Mirna: Oh my god yes

Blessing: Or tear people’s work in workshop I don't want to go there so when I interviewed for this program I asked the person interviewed me like how many people of color do you have that it's very diverse and then would you accept the kind of stories I write and I write a lot about Nigeria I haven't lived anywhere else extensively. They were like we have a Nigerian and I was like oh sold. So you have to look at the professors and they have to look at the mix

Mirna: Yes, I failed to look at the mix in my 1st program I was like I saw that one person. I saw that one person I'm like I want to work with them and I am going to work with them and they're going to be great for me and that's it.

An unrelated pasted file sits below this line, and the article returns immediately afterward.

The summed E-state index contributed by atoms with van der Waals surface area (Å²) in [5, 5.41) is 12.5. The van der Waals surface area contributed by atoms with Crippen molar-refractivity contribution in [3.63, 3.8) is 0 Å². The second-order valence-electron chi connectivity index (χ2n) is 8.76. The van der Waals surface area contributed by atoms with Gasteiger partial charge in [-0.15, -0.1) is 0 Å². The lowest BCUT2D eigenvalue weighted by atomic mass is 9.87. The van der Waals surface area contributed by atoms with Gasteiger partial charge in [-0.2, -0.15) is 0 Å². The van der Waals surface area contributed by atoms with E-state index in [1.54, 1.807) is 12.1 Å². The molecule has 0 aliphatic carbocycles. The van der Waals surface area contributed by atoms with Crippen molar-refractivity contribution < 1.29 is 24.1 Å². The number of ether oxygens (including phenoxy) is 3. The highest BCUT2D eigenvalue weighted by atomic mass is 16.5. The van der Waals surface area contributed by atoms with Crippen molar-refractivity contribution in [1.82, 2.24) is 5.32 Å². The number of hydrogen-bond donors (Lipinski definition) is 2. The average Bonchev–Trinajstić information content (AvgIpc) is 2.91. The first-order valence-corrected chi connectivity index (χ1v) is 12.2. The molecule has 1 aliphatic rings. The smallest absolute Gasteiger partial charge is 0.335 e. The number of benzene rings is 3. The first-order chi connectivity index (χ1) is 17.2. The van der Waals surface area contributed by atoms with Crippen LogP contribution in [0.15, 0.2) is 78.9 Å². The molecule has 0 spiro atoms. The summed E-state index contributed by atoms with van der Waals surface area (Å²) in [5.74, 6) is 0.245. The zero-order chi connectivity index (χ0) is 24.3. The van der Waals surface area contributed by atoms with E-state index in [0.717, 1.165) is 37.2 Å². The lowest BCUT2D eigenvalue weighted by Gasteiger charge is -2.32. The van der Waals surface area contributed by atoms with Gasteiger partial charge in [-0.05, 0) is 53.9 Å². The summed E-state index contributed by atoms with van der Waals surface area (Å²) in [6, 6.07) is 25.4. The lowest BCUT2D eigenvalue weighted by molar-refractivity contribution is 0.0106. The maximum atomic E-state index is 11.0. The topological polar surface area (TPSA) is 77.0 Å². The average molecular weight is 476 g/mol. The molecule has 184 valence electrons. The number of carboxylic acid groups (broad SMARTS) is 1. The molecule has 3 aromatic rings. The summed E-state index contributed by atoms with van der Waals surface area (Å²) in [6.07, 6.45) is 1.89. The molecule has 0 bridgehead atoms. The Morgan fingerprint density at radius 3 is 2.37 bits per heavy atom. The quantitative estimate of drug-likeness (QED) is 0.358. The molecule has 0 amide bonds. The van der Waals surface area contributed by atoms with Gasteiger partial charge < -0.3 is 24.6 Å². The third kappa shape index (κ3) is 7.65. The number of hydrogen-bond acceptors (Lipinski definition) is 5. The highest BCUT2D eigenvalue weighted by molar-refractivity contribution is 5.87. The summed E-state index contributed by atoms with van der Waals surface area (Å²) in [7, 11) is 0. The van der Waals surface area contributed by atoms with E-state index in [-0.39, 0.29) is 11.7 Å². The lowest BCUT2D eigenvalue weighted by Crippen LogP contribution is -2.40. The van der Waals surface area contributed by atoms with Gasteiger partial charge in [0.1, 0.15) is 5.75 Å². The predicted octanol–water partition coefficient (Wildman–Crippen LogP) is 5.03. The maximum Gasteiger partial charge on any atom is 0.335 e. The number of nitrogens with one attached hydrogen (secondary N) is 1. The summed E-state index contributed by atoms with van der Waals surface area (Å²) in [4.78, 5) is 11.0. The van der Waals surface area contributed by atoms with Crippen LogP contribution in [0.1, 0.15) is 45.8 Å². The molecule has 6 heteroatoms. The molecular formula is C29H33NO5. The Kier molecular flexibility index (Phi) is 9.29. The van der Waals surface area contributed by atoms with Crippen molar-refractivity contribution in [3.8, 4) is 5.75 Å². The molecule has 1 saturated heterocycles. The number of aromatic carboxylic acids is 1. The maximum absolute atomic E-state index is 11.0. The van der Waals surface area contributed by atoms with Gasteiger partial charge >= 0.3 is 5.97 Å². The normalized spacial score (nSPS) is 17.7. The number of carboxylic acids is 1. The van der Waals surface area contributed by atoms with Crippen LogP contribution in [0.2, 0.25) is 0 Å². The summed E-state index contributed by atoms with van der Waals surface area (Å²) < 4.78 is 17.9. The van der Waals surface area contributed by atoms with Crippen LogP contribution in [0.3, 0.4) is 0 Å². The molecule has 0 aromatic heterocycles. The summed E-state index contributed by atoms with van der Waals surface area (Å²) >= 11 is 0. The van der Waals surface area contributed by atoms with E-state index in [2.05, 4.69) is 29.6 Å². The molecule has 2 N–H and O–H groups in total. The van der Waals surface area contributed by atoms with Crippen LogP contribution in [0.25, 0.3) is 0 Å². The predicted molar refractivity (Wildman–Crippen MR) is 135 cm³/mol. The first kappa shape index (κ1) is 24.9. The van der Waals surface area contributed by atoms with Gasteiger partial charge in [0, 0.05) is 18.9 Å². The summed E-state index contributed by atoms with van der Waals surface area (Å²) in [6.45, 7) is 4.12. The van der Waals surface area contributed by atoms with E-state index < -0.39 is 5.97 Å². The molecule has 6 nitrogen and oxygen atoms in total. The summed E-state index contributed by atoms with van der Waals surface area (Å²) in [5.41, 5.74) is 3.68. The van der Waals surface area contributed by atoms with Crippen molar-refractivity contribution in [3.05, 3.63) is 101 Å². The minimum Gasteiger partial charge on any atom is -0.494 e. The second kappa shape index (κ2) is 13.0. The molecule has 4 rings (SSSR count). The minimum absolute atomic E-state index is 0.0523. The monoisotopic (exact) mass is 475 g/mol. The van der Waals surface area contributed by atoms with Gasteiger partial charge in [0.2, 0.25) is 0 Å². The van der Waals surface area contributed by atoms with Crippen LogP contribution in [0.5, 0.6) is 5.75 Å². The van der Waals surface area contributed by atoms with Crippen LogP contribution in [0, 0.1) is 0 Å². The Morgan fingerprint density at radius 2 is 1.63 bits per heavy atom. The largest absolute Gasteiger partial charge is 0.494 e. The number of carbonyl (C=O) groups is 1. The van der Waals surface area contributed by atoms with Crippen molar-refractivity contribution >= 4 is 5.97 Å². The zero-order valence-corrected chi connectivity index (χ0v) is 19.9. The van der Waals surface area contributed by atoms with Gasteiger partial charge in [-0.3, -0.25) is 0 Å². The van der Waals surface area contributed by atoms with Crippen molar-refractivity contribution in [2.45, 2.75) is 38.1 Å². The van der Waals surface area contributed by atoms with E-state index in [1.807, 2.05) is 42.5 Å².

Bessie: And then you were all the diversity and would literally ask you to do all the photo yes

Mirna: like can you pose for us you shake this person's hand and you hold this is

Bessie: Can you wear a sombrero while you’re at it?

Mirna: Can you be a little more Mexican? So we can like, see it. But god, yeah. I failed. I failed on that.

Blessing: There is someone who complained about being in a program where she was writing a story about Nigeria and they said it’s not African enough. How would you know?

Mirna: Exactly! Yes I got that too. I got that for one, I know this is a little off track but for one of my poems in this 1st program I was talking about the student protestors that went missing in Iguala because it was really big and the time it was like pertinent and I'm like that could have fucking been us right like

Bessie: Everyone should look into it